On April 13, Jane notified the Indiana Supreme Court that she had terminated her pregnancy despite the court order; like the millions of women who sought and obtained illegal abortions before Roe vs. Wade, Jane would not tolerate the unconstitutional invasion of her rights and the risks to her physical and emotional health that the court order imposed. The issue, however, is not over.
As briefs were being filed in Jane's case, yet another Indiana court issued a TRO ordering a woman not to have an abortion, again at the request of an alleged "boyfriend." Although the court ultimately dismissed the court order, properly finding that the woman had a clearly established constitutional right to make the decision to choose to have an abortion, the boyfriend immediately requested a further court order from the Indiana Court of Appeals, then from the Indiana Supreme Court, and then from two U.S. Supreme Court Justices, all of whom denied his request. This case, which took a total of sixteen days before the woman was no longer under a court order not to have an abortion, exemplifies the extreme tenacity of the opponents of reproductive freedom.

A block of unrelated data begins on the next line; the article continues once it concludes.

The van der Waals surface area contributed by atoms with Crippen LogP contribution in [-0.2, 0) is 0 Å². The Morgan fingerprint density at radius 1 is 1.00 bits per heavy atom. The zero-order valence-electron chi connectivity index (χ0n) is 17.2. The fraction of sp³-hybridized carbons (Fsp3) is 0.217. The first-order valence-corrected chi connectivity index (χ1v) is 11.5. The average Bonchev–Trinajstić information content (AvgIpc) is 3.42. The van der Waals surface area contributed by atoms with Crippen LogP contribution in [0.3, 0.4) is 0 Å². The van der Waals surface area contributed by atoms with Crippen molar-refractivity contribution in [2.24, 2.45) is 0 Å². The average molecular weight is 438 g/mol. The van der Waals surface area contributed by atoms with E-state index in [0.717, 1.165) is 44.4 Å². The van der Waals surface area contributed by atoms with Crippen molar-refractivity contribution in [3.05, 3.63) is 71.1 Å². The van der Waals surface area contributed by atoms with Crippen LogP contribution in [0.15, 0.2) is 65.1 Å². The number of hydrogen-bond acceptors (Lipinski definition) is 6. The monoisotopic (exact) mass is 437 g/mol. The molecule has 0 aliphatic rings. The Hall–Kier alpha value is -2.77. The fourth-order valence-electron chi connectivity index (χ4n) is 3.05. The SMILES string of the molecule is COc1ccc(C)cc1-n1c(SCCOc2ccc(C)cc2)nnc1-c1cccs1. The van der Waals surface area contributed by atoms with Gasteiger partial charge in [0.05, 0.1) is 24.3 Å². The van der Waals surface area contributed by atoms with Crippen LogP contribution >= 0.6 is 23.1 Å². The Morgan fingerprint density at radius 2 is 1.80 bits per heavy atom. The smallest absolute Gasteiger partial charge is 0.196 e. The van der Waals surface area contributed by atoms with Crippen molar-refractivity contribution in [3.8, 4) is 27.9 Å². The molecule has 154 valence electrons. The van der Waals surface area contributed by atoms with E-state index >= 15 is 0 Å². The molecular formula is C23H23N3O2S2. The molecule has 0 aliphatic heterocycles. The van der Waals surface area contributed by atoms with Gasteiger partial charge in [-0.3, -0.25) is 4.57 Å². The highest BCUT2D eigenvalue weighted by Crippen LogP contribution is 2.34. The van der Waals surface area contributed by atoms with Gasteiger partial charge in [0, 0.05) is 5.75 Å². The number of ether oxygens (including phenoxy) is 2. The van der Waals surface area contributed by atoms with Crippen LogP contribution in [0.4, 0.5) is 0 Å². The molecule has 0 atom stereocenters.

THE BURDEN OF PREGNANCY
The so-called right-to-lifers' attempts to justify their harassment of these women as a desire to simply balance legitimate rights of the men involved is unconvincing. There is not way to balance the burden of pregnancy; it is not possible for the woman to carry the fetus for four-and - a-half months and then give it to the man to carry for four- and-a-half months. As the Supreme Court has recognized, as long as the fetus is inside the woman's body, she must be the one to decide. Moreover, it is clear that Bopp and others taking these cases seek to prohibit ALL abortions whether the husbands and boyfriends agree or not.
Certainly every individual has the constitutional right to decide, free from government interference, whether or not to have a child. This right, however, clearly does not give a man the right to force a particular woman to have his child. To the contrary, the Constitution guarantees that the power of the government will not be used to compel anyone, male or female, to be an unwilling participant in procreation. If men can force women to continue pregnancies, then men could just as easily get court orders to force women to have abortions, and women could force men to produce sperm or undergo vasectomies.
The ACLU's Reproductive Freedom Project is working with the Indiana Civil Liberties Union to represent the women in the first two Indiana cases. Bopp is representing the men. The ACLU also has alerted its affiliates to watch for further such attempts to deprive pregnant women of their constitutional rights and has distributed a model brief to help defeat this latest attack on the right of ALL people to reproductive freedom.
(Dawn Johnsen and Lynn Paltrow are staff attorneys for the ACLU's Reproductive Freedom Project.)